Experiencing the Beauty of Easter Island
On a map, Chile appears to be an easily dismissed, tiny strip of a country dwarfed by Argentina and Brazil. But true travelers know that this hospitable South American country holds endless lure, from the serene and expansive moonscape of the Atacama Desert on down to majestic and jaw-droppingly picturesque Patagonia where bright pink flamingos flock in front of the towering snow-capped Andes. For those wanting to immerse themselves further in mystery and lore, a jaunt to enigmatic Easter Island is in order.
After flying from Santiago, visitors upon arrival feel like they have entered a different era. Easter Island, or “Rapa Nui” in the native Polynesian language, is a remote UNESCO heritage site famous for its 887 surviving monumental statues called “Moai“. But there is so much more to this tranquil island than the statues. Imagine magnificent volcanic geology to explore, warm transparent waters on a white-sand beach to relax into, and a ceremonial village that is the perfect place to learn more about the traditional Birdman Cult. This amazing island continues to impress, as another moai was recently discovered in a dry lake bed by archaeologists.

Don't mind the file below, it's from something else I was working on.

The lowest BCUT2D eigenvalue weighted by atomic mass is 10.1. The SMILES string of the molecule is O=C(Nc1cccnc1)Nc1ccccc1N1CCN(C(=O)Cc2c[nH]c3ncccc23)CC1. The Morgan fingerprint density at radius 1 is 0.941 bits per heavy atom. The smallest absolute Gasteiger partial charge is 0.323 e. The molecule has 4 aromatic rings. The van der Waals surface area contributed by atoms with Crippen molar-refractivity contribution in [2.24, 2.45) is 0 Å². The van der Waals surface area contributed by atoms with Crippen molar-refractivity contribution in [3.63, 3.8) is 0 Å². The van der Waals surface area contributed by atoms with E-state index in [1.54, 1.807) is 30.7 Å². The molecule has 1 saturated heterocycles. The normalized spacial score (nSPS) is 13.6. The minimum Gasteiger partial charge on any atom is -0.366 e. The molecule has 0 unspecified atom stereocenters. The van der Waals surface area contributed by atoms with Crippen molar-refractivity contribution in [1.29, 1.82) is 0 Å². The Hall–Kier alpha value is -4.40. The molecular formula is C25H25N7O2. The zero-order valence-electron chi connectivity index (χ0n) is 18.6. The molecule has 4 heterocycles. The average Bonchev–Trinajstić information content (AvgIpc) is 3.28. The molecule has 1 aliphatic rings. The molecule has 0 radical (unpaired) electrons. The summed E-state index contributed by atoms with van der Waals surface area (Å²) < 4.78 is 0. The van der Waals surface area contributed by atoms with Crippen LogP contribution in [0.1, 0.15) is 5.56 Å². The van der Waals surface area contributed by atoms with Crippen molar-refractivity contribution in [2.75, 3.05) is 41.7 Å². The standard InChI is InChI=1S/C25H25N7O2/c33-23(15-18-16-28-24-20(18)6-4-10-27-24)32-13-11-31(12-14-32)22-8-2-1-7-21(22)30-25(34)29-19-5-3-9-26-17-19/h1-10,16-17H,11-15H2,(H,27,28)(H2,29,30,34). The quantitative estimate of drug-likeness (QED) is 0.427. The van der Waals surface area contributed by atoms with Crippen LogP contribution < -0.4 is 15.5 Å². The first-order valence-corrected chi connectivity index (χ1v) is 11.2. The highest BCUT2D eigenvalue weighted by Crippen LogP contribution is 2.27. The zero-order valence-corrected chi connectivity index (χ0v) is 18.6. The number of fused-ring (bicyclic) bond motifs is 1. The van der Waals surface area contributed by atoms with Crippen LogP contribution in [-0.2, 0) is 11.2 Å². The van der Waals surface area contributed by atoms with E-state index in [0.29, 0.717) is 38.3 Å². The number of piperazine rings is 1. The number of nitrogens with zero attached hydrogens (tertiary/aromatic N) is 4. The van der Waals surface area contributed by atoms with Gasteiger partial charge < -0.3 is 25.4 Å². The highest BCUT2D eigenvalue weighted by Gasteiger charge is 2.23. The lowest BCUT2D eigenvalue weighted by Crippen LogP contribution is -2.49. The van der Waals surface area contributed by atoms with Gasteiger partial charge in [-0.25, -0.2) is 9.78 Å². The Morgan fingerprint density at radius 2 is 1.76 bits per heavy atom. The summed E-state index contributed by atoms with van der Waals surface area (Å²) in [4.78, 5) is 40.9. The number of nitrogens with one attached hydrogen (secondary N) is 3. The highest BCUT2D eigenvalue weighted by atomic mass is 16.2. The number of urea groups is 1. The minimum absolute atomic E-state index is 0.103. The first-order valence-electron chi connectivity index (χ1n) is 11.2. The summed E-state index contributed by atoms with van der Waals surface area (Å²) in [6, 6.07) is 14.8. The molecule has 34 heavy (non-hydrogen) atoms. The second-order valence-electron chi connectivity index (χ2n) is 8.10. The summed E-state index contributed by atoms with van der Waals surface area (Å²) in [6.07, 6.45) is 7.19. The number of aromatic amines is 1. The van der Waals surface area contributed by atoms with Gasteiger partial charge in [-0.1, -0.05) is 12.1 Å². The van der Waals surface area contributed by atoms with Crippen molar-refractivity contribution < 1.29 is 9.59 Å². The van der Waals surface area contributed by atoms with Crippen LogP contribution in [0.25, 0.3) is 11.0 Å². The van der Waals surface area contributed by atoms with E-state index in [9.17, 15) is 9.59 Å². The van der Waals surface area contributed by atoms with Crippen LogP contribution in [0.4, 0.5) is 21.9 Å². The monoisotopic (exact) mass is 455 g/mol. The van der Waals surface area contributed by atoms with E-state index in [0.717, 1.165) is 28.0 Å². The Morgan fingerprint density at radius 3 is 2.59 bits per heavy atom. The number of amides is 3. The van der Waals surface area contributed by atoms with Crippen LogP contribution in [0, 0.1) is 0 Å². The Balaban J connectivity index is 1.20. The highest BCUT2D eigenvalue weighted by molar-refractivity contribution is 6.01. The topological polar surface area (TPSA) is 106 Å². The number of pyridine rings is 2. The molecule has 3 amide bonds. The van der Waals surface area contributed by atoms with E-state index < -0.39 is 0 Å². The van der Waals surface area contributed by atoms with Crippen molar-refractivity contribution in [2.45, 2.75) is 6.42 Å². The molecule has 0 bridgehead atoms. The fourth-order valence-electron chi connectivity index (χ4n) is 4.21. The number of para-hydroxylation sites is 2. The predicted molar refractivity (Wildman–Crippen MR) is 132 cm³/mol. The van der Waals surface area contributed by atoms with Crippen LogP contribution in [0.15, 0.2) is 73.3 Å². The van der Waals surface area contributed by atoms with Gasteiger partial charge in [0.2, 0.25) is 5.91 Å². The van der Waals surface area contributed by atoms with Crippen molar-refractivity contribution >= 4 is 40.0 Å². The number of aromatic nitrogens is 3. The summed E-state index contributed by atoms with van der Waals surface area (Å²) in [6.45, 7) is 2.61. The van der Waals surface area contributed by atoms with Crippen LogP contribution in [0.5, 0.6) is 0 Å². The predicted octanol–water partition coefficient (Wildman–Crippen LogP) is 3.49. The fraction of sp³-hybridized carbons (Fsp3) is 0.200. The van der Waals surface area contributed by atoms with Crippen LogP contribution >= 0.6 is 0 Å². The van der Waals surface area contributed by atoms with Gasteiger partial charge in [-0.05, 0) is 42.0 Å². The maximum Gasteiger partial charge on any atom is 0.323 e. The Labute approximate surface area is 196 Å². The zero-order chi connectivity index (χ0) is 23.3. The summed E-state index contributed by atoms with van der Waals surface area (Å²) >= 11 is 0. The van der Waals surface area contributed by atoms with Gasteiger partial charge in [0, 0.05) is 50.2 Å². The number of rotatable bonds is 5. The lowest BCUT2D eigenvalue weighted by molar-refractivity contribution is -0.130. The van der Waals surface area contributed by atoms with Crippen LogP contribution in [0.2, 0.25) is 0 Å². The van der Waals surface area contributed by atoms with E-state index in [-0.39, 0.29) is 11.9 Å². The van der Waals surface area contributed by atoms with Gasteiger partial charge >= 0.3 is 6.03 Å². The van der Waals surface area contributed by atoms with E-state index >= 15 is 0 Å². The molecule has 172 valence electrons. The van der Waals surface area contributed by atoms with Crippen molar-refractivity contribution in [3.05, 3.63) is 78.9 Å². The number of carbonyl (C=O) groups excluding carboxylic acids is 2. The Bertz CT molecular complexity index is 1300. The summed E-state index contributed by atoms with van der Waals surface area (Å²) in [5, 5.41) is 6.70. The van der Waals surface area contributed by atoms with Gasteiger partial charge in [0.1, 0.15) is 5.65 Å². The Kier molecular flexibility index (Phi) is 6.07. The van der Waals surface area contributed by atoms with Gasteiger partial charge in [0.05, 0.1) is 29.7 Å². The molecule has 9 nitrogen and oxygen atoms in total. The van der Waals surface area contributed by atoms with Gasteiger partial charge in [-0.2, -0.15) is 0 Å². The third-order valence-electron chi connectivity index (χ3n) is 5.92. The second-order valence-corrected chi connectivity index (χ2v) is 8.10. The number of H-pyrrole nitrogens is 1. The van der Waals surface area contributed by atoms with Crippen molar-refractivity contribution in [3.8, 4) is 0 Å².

Easter Island’s Mysterious Statues: The Moai
The moai are enormous statues with prominent heads erected hundreds of years before the first Europeans arrived on the island in 1722. The original Rapa Nui people who came from Polynesia around A.D. 1000 may have built the moai to temporarily house the spirits of their ancestors, as the ahu platforms upon which they stand were once the sites of death rituals (excavations have unearthed human remains, both cremated and buried, at sites). Essentially the statues may have served as containers into which spirits could be captured and held safe so that they could continue to help the living that were left behind – a practice that is also found in some traditional Polynesian religions.
On this remote island nearly 2,300 miles west of South America and 1,100 miles from the nearest island, the Rapa Nui chiseled away at volcanic tuff, a porous stone made of solidified ash, from an extinct volcano called Rano Raraku. Their process was incredibly secretive, but it’s thought that the carvers would begin working on the front and sides of a statue, then slowly separate the back from the quarry rock. The statue would then be moved downhill and placed upright in a hole, where the carvers would finish its back and add petroglyphs to its surface. The largest discovered moai, aptly called “El Gigante,” never actually made it out of Rano Raraku, the quarry on the island’s south shore where the statues were built. This beast is 69 feet tall and is thought to weigh about 200 metric tons.